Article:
UBC Theses and Dissertations
Arctic legal tides : the politics of international law in the Northwest Passage Nankivell, Justin DeMowbray
The politics of international law should be seen as a constant condition of international affairs within which the practices of international law and world politics unfold. This work aims to uncover several ways to understand the politics of international law, and in particular, to understand how law and politics interact within extended foreign policy sequences. These long foreign policy episodes are generally centered on a particular component, or body of, international law. Yet they are also subject to numerous elements and functions of international law which give form and content to a state’s policy development. These include complex compliance decisions, repeated public justifications over the terms of legal validity, learning what the law requires to meet thresholds of compliance, and states’ engaging in forms of legal rhetoric known as creative legal arguments: legal justifications that attempt to change international law when states face difficult policy choices. These various areas of international law highlight, in part, how international law ‘works’, or has effects within world politics. This project attempts to consolidate recent scholarship in this subject area by employing eclectic theorizing to explain the politics of international law as it unfolds in policy deliberation and choice. This task involves utilizing many insights from social constructivism and critical international legal theory, but also capturing the central ideas of legal realism, rationalism, and interactionalism in their ability to explain compliance decisions. From this point of departure, this work attempts to build theoretical bridges through a genuine interdisciplinary engagement with international relations and international law. Such an endeavor brings clarity to empirical events and historical legal phenomena. To demonstrate this claim, the analysis offered evaluates the foreign policy sequence in Canadian legal policy over the Arctic waters known as the Northwest Passage, a forty year legal dispute between Canada and the United States. The case study sheds light on how international law-making unfolds over time, by virtue of the numerous iterations between Canada and the United States in bi-lateral settings, international conferences, and the third codification conference on the Law of the Sea (UNCLOS).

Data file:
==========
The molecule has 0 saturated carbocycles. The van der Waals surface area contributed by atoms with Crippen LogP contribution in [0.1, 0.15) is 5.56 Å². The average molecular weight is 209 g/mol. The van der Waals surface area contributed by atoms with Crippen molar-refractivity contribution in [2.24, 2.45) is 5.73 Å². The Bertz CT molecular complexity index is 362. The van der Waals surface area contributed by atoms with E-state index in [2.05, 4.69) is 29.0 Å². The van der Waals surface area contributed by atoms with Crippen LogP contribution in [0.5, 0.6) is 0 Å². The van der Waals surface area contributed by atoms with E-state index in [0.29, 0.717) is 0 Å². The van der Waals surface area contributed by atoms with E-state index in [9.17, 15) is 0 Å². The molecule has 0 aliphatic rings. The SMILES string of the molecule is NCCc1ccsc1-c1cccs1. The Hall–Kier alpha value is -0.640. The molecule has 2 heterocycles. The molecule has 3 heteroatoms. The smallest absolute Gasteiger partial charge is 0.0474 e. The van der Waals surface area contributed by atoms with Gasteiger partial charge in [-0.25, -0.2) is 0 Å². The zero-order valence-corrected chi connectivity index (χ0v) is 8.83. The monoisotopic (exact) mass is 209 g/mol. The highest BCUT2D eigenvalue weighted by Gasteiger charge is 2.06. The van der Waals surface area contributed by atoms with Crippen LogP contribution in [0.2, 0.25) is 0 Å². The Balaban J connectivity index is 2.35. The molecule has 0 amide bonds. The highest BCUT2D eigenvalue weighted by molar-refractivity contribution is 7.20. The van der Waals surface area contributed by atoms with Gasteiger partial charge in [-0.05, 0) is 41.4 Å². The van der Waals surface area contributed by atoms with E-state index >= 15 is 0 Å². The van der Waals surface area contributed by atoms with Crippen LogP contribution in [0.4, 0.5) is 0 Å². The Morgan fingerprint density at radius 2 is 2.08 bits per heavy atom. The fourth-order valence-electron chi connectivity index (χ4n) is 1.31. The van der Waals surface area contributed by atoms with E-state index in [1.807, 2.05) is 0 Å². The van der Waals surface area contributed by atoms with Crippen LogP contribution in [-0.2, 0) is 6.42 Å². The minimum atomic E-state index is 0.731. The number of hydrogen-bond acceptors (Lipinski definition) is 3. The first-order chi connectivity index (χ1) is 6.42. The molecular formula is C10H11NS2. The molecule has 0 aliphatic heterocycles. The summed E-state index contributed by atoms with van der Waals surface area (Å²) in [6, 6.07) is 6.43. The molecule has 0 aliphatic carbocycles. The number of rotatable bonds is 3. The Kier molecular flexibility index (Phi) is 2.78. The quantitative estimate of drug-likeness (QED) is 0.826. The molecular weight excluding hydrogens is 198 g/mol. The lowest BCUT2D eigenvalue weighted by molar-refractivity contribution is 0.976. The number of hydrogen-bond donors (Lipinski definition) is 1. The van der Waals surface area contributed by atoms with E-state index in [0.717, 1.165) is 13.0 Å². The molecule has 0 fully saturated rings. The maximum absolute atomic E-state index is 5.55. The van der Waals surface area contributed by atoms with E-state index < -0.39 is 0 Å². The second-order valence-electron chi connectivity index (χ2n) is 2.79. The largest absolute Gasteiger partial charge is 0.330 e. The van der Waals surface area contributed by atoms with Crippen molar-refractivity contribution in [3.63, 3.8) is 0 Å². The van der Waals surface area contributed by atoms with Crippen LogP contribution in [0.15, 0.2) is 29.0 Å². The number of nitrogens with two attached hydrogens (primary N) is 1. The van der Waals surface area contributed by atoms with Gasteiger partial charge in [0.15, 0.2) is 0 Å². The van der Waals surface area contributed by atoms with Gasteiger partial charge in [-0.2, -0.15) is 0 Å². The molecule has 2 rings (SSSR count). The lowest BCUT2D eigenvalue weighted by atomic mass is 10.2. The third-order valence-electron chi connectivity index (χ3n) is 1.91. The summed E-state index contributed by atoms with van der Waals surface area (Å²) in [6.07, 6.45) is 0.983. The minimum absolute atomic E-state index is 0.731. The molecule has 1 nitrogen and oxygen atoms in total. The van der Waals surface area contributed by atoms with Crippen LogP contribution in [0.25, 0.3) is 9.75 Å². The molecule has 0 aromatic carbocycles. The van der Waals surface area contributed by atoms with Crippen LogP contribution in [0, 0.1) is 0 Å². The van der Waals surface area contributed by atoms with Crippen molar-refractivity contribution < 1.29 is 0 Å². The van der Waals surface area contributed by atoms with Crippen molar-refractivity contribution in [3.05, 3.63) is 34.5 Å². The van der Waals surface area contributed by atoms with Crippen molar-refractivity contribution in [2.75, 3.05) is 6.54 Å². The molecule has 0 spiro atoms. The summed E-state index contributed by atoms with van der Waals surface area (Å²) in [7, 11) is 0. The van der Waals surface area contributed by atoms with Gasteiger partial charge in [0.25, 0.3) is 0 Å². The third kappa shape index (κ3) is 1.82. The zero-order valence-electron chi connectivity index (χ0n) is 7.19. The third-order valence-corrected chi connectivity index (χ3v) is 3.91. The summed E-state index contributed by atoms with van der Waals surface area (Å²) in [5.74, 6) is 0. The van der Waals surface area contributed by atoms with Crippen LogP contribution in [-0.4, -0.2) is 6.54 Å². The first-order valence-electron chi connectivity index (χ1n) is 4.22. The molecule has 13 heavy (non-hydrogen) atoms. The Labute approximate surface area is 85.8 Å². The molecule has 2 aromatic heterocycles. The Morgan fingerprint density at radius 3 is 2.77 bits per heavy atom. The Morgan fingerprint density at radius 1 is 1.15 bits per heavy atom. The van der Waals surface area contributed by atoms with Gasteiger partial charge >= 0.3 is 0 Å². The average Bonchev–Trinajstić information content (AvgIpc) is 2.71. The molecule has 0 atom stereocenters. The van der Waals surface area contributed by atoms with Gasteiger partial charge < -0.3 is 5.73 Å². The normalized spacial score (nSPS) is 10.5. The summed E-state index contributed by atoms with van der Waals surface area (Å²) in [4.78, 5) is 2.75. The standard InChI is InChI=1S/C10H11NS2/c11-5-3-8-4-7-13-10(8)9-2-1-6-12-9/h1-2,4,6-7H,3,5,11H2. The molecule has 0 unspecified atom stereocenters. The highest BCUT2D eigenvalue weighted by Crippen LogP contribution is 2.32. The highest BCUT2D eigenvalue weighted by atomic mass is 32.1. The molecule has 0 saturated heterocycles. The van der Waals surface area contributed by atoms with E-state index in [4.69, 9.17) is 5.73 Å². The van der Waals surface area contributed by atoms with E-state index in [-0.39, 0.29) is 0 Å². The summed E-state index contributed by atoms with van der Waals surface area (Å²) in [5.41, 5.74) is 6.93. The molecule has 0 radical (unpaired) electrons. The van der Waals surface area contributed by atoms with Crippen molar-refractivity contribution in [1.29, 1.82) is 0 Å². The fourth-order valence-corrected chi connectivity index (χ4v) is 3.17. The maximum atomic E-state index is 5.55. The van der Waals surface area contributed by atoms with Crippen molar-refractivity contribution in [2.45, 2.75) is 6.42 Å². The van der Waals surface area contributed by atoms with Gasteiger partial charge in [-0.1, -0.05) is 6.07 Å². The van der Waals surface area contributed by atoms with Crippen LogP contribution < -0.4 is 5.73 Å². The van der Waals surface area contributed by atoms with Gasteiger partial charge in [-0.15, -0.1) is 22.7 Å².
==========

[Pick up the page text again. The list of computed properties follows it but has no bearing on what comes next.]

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Attribution-NonCommercial-NoDerivs 2.5 Canada